Best of the Web

Let kids learn through play, Four Corners on 'digi kids', Big Bird interview as Sesame Street turns 50, and more

Our selection of thought-provoking and useful articles from around the web on educating and raising children.


Children learn through play – it shouldn’t stop at preschool

(Kate Noble, The Conversation)

Preparations are in full swing for children making the big step from preschool to prep, with transition programs involving them spending some time in their new school, and getting to know their teacher and classmates. Starting school also marks moving away from play-based learning to a more formal instruction. But are we abandoning play too early? The author makes the case for more play-based learning – not less – in the early years of school, as a way to better support a child’s transition and learning.


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The first generations of 'digi kids' are struggling with literacy as experts warn against screen time

(Louise Milligan and Lesley Robinson, Four Corners)

The respected current affairs program Four Corners took an indepth look at the contentious issue of the impact of screen time on young people. The findings were consistent with many of the reports we feature on The Parents’ Website – see our Screenagers post, for instance. The program reported that experts are worried that excessive screen time is harming children’s reading, writing and ability to concentrate in school. It’s producing a generation of skim readers with poor literacy, who may struggle to find jobs.

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'Extremely worrying': One in four Aussie teenagers get sunburnt every weekend

(Ariane Beetson, Essential Kids)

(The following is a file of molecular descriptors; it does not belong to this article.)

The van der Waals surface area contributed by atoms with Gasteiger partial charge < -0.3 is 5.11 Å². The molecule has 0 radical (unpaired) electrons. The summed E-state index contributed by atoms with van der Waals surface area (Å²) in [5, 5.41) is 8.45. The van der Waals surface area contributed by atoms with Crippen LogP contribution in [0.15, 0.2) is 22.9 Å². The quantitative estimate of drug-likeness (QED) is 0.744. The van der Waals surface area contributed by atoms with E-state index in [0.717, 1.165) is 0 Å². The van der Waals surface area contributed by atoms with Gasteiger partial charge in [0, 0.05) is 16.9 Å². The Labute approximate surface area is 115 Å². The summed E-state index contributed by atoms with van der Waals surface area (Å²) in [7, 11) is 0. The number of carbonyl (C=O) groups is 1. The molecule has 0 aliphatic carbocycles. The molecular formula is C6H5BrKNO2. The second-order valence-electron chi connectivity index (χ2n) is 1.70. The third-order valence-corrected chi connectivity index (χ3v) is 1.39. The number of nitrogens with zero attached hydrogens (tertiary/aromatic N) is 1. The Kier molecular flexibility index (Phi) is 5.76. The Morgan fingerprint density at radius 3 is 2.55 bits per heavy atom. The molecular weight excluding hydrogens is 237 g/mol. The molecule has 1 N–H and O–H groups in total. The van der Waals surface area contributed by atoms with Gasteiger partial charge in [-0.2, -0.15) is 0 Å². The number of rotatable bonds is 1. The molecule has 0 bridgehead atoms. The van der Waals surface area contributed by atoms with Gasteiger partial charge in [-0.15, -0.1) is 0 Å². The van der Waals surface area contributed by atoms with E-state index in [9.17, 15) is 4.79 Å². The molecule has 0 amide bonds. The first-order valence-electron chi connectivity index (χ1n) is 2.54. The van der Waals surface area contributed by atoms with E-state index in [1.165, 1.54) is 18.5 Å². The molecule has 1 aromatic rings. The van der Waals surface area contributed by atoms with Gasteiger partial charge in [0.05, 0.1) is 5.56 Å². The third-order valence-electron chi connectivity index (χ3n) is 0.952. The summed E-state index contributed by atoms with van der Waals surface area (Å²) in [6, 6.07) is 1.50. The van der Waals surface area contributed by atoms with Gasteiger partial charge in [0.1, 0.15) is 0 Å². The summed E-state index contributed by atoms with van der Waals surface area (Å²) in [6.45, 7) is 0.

As the mercury rises, there’s worrying news about the prevalence of sunburn among teenagers. The Cancer Council’s National Sun Protection Survey has found that more than half a million teens are getting sunburnt on an average summer weekend – increasing their risk of getting skin cancer. Teenagers are being encouraged to ‘own your tone’ in a bid to make them more sun aware, and avoid problems down the track.

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As Sesame Street turns 50, Big Bird is still making friends everywhere he goes

(Lily Rothman, TIME)

The much loved and celebrated children’s educational program Sesame Street is turning, yet one character who was there at the beginning is still only 6½ . Big Bird, the 2.5 metre yellow canary, has been forever young, connecting with children over the generations. Despite the world changing rapidly, one thing remains constant: ‘I think all the kids I’ve met, they’ve always just been friendly and kind,’ says Big Bird. ‘They’re looking for a friend, for somebody to play with. I think kids have been like that for all the time I’ve known them, for all my 6½ years.’

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